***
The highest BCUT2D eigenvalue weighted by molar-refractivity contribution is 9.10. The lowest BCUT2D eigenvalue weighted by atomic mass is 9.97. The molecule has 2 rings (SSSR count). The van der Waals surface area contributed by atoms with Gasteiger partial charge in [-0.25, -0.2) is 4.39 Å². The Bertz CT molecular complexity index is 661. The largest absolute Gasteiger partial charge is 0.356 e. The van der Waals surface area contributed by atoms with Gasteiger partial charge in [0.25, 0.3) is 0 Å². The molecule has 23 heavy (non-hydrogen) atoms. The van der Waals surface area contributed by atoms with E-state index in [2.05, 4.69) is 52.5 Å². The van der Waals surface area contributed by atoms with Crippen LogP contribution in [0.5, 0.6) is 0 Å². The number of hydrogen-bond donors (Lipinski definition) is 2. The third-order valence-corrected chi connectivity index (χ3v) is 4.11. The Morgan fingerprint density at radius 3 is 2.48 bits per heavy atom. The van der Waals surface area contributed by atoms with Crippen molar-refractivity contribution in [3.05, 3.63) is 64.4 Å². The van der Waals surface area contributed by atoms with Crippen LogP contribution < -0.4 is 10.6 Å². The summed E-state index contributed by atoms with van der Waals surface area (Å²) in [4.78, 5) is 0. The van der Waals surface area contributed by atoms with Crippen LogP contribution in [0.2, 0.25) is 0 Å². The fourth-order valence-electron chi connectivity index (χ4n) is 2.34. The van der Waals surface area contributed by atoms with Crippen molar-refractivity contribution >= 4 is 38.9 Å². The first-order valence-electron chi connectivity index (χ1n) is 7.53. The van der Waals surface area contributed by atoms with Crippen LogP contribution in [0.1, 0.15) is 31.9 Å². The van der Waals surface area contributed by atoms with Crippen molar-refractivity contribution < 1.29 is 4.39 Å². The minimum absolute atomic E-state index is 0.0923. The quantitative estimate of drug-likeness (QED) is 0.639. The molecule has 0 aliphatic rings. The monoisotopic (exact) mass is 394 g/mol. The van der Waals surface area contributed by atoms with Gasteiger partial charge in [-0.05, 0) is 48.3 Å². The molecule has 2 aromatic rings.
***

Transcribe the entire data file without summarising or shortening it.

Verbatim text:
The highest BCUT2D eigenvalue weighted by molar-refractivity contribution is 9.10. The lowest BCUT2D eigenvalue weighted by atomic mass is 9.97. The molecule has 2 rings (SSSR count). The van der Waals surface area contributed by atoms with Gasteiger partial charge in [-0.25, -0.2) is 4.39 Å². The Bertz CT molecular complexity index is 661. The largest absolute Gasteiger partial charge is 0.356 e. The van der Waals surface area contributed by atoms with Gasteiger partial charge in [0.25, 0.3) is 0 Å². The molecule has 23 heavy (non-hydrogen) atoms. The van der Waals surface area contributed by atoms with E-state index in [2.05, 4.69) is 52.5 Å². The van der Waals surface area contributed by atoms with Crippen LogP contribution in [0.5, 0.6) is 0 Å². The number of hydrogen-bond donors (Lipinski definition) is 2. The third-order valence-corrected chi connectivity index (χ3v) is 4.11. The Morgan fingerprint density at radius 3 is 2.48 bits per heavy atom. The van der Waals surface area contributed by atoms with Crippen molar-refractivity contribution in [3.05, 3.63) is 64.4 Å². The van der Waals surface area contributed by atoms with Crippen LogP contribution < -0.4 is 10.6 Å². The summed E-state index contributed by atoms with van der Waals surface area (Å²) in [4.78, 5) is 0. The van der Waals surface area contributed by atoms with Crippen LogP contribution in [0.2, 0.25) is 0 Å². The fourth-order valence-electron chi connectivity index (χ4n) is 2.34. The van der Waals surface area contributed by atoms with Crippen molar-refractivity contribution >= 4 is 38.9 Å². The first-order valence-electron chi connectivity index (χ1n) is 7.53. The van der Waals surface area contributed by atoms with Crippen LogP contribution in [0.1, 0.15) is 31.9 Å². The van der Waals surface area contributed by atoms with Crippen molar-refractivity contribution < 1.29 is 4.39 Å². The minimum absolute atomic E-state index is 0.0923. The quantitative estimate of drug-likeness (QED) is 0.639. The molecule has 0 aliphatic rings. The monoisotopic (exact) mass is 394 g/mol. The van der Waals surface area contributed by atoms with Gasteiger partial charge in [-0.05, 0) is 48.3 Å². The molecule has 2 aromatic rings.